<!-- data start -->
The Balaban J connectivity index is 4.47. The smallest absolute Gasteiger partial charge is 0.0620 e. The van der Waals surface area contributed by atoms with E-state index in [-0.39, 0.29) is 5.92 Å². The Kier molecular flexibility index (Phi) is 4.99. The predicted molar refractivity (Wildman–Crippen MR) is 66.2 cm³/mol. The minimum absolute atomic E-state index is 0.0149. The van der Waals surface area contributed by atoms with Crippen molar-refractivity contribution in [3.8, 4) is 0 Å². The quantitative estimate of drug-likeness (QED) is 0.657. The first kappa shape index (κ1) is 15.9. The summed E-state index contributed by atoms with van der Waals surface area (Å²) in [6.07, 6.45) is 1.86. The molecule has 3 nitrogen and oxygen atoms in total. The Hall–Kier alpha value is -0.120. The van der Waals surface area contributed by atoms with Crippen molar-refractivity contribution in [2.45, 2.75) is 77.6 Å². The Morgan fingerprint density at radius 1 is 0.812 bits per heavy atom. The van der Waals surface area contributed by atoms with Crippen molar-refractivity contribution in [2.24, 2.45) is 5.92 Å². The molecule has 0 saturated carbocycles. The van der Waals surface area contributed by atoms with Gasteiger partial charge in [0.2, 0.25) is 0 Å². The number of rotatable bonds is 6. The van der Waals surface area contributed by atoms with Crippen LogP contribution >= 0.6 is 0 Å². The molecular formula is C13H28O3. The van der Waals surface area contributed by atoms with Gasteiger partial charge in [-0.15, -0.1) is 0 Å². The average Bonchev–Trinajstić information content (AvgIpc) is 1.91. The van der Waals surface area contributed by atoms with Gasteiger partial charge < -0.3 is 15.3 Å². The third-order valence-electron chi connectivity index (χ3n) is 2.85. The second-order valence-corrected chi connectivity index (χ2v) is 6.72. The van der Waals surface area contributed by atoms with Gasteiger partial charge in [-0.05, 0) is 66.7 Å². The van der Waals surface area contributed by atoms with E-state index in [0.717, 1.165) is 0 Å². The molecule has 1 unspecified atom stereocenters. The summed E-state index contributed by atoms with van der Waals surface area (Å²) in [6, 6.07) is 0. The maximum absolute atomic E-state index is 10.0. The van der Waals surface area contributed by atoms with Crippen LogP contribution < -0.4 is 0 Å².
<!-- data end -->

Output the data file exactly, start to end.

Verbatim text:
The Balaban J connectivity index is 4.47. The smallest absolute Gasteiger partial charge is 0.0620 e. The van der Waals surface area contributed by atoms with E-state index in [-0.39, 0.29) is 5.92 Å². The Kier molecular flexibility index (Phi) is 4.99. The predicted molar refractivity (Wildman–Crippen MR) is 66.2 cm³/mol. The minimum absolute atomic E-state index is 0.0149. The van der Waals surface area contributed by atoms with Crippen molar-refractivity contribution in [3.8, 4) is 0 Å². The quantitative estimate of drug-likeness (QED) is 0.657. The first kappa shape index (κ1) is 15.9. The summed E-state index contributed by atoms with van der Waals surface area (Å²) in [6.07, 6.45) is 1.86. The molecule has 3 nitrogen and oxygen atoms in total. The Hall–Kier alpha value is -0.120. The van der Waals surface area contributed by atoms with Crippen molar-refractivity contribution in [2.45, 2.75) is 77.6 Å². The Morgan fingerprint density at radius 1 is 0.812 bits per heavy atom. The van der Waals surface area contributed by atoms with Crippen molar-refractivity contribution in [2.24, 2.45) is 5.92 Å². The molecule has 0 saturated carbocycles. The van der Waals surface area contributed by atoms with Gasteiger partial charge in [0.2, 0.25) is 0 Å². The number of rotatable bonds is 6. The van der Waals surface area contributed by atoms with Crippen LogP contribution >= 0.6 is 0 Å². The molecular formula is C13H28O3. The van der Waals surface area contributed by atoms with Gasteiger partial charge in [-0.15, -0.1) is 0 Å². The average Bonchev–Trinajstić information content (AvgIpc) is 1.91. The van der Waals surface area contributed by atoms with Gasteiger partial charge < -0.3 is 15.3 Å². The third-order valence-electron chi connectivity index (χ3n) is 2.85. The second-order valence-corrected chi connectivity index (χ2v) is 6.72. The van der Waals surface area contributed by atoms with Gasteiger partial charge in [-0.05, 0) is 66.7 Å². The van der Waals surface area contributed by atoms with E-state index in [0.717, 1.165) is 0 Å². The molecule has 1 unspecified atom stereocenters. The summed E-state index contributed by atoms with van der Waals surface area (Å²) in [6, 6.07) is 0. The maximum absolute atomic E-state index is 10.0. The van der Waals surface area contributed by atoms with Crippen LogP contribution < -0.4 is 0 Å².